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Rookie Roots: Story of Saints draft pick Cesar Ruiz
'I’ve been coaching for more than 20 years, he’s one of those guys that you see once in a lifetime'
By John DeShazier Jun 03, 2020

The laugh is due to equal parts performance and presentation, two things that are high on the list when Dwayne Savage thinks about Cesar Ruiz .

Savage coached Ruiz for a portion of Ruiz's high school career, at Camden (N.J.) High, and also was one of Ruiz's middle school teachers. And what he saw in high school from Ruiz – the New Orleans Saints' first-round pick (No. 24 overall) in the 2020 NFL Draft – was a dominant player who likes to look good in every way.

"We used to pull him at center and things like that," Savage said. "We were able to do stuff that you see at the college or pro game because of his quickness, where he would be able to pull and make plays after he snapped the ball.

"I've been coaching for more than 20 years, he's one of those guys that you see once in a lifetime. To be able to do some of the stuff that he was able to do with his feet and his speed and his agility, we always said that Cesar was a big man in a skilled-man's body.

"When you see him, he's going to try to look sweet like a skill guy – (pause here, for Savage's chuckle) – and that's really kind of his mentality. His mentality is not just as a lineman. He likes to look good on the field, kind of like the skill guys."

Michigan offensive lineman Cesar Ruiz (51) gets an assist from offensive lineman Ben Bredeson (74) to get off the Michigan Stadium field wall after celebrating with the student section at the end of an NCAA college football game against Western Michigan in Ann Arbor, Mich., Saturday, Sept. 8, 2018. Michigan won 49-3. (AP Photo/Tony Ding)

Savage laughs knowing that Ruiz, too, might laugh at the description. Because Ruiz – a 6-foot-3, 307-pounder who played center and guard at Michigan – almost always has a smile on his face.


His mother, Latoya Shambry, sensed a dimming in Andy's light, though, when he was younger. Understandably so.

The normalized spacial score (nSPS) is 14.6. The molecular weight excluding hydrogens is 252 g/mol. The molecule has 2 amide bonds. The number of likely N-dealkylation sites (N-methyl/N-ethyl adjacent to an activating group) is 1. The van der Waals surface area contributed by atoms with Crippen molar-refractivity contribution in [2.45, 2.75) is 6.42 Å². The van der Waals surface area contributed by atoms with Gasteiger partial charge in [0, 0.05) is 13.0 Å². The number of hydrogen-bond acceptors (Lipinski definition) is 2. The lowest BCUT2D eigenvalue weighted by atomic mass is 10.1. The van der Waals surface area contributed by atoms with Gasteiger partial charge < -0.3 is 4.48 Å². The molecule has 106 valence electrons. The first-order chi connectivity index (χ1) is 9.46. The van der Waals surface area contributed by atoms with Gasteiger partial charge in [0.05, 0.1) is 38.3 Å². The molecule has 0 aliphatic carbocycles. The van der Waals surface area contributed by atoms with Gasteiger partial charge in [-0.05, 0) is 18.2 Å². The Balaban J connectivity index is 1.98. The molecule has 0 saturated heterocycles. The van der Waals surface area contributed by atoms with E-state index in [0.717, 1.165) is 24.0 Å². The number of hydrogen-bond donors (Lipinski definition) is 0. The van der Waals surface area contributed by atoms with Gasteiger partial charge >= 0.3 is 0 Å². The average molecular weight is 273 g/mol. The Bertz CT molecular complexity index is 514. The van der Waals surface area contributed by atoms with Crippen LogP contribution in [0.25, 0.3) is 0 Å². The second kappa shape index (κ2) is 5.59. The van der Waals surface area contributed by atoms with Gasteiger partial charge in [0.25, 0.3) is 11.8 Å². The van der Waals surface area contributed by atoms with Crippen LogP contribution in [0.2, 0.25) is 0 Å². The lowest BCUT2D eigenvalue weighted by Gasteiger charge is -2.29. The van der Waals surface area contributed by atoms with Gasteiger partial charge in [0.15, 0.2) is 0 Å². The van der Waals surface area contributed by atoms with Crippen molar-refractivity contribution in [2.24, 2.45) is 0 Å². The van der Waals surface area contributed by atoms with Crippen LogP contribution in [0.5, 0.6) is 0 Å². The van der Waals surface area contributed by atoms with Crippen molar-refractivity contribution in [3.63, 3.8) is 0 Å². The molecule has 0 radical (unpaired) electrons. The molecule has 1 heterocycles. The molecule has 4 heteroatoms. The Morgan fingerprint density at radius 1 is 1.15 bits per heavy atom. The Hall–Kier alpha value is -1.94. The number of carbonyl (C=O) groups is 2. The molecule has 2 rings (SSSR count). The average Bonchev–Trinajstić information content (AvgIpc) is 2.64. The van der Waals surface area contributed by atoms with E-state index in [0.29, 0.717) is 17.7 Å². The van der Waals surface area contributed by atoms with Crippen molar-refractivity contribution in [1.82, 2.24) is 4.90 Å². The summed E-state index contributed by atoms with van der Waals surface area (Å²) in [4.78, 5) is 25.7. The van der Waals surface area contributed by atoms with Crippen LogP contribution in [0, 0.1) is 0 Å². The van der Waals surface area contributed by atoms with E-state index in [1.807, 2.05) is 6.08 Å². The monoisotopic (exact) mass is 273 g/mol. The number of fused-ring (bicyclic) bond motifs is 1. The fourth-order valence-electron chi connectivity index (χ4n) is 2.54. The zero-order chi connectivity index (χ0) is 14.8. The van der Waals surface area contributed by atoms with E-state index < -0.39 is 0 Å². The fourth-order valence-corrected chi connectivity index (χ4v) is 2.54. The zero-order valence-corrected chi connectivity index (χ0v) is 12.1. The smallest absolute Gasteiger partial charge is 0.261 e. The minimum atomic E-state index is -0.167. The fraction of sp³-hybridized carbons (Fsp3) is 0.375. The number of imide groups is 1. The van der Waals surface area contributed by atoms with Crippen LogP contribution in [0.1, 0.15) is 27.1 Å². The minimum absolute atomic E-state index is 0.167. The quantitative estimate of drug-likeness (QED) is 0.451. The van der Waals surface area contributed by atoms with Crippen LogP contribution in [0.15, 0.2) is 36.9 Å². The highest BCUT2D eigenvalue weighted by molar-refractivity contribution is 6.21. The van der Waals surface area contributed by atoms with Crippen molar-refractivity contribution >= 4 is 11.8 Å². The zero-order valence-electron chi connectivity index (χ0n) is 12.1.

Shambry calls her son "Andy," an ode to his middle name, Andre. His first name is the same as his father's, the father that he lost at the age of 8 when his dad – Cesar Edwin Ruiz – was struck and killed by a car while he was attempting to help a driver who had a flat tire.

"I felt he was being kind of angry," Shambry said. "But then he started, like, just being to himself. He wasn't saying anything and talking, and I could tell it affected him when we went to the funeral.

"He was with his dad two weeks before that. Two weeks before his dad passed away, his dad had come over to the house and was just talking to him normally. He brought Andy back home after having the weekend, and then two weeks later, that's when (his father's) mom called me and said he'd died."

Not long after, Shambry made the decision to introduce Andy to organized football.

"At the time, I knew someone that coached and they asked me, 'Do you have a kid that likes football?'" she said. "I said, 'Yeah, my son. But I'm trying to look for something so he can blow off some steam.' And I went on and told the story.

"The first few times I took him to practice, I don't think he wanted to stay. He came up with an excuse, he said, 'I got asthma.' I said, 'Get your butt back around there and run those laps.' I was sitting in the car (at practice), I stayed with him. I didn't move, I stayed right there on the field, I didn't leave, do anything.

"I even started helping with concessions, all that kind of stuff. And if he wanted to stay for an extra game or so, we would stay for all three games. Sometimes we'd get there early – that's how much he started enjoying it – he'd watch the other kids play and I did concessions. Once he realized that this is what you're going to do, he started liking it."

Liked it, and was good at it. Really, really good at it.

Ruiz played at Camden High before transferring to IMG Academy in Bradenton, Fla., following his sophomore year. By then, the center had attracted attention.

"When I saw him in youth football – we always try to look at all of our youth football guys and try to bring them along with us – as a seventh-grader or eighth-grader, he was already the size of a high school player," Savage said. "So it was just a matter of time for him to get into his 'man' body, get a little stronger and things like that, for him to blossom.

"By his sophomore year, I believe he had about 25 or so Division I offers. Everybody saw his potential by his sophomore year. So after that, it was just trying to find the best avenue to hone his craft and get everything going for him."

IMG Academy Field
IMG Academy Field

To that end, Shambry decided that sending Andy to IMG Academy made the most sense. And for her, it was a painful decision, but one that she believed was necessary.

"It hurt," she said. "That hurt real bad. But when the opportunity came, I had to look at all aspects. I said this is a once in a lifetime opportunity. I said, not a lot of kids get this opportunity to go to this school. So when Andy got the phone call, he said, 'Mom, IMG Academy, they want me to come visit,' and so on and so on.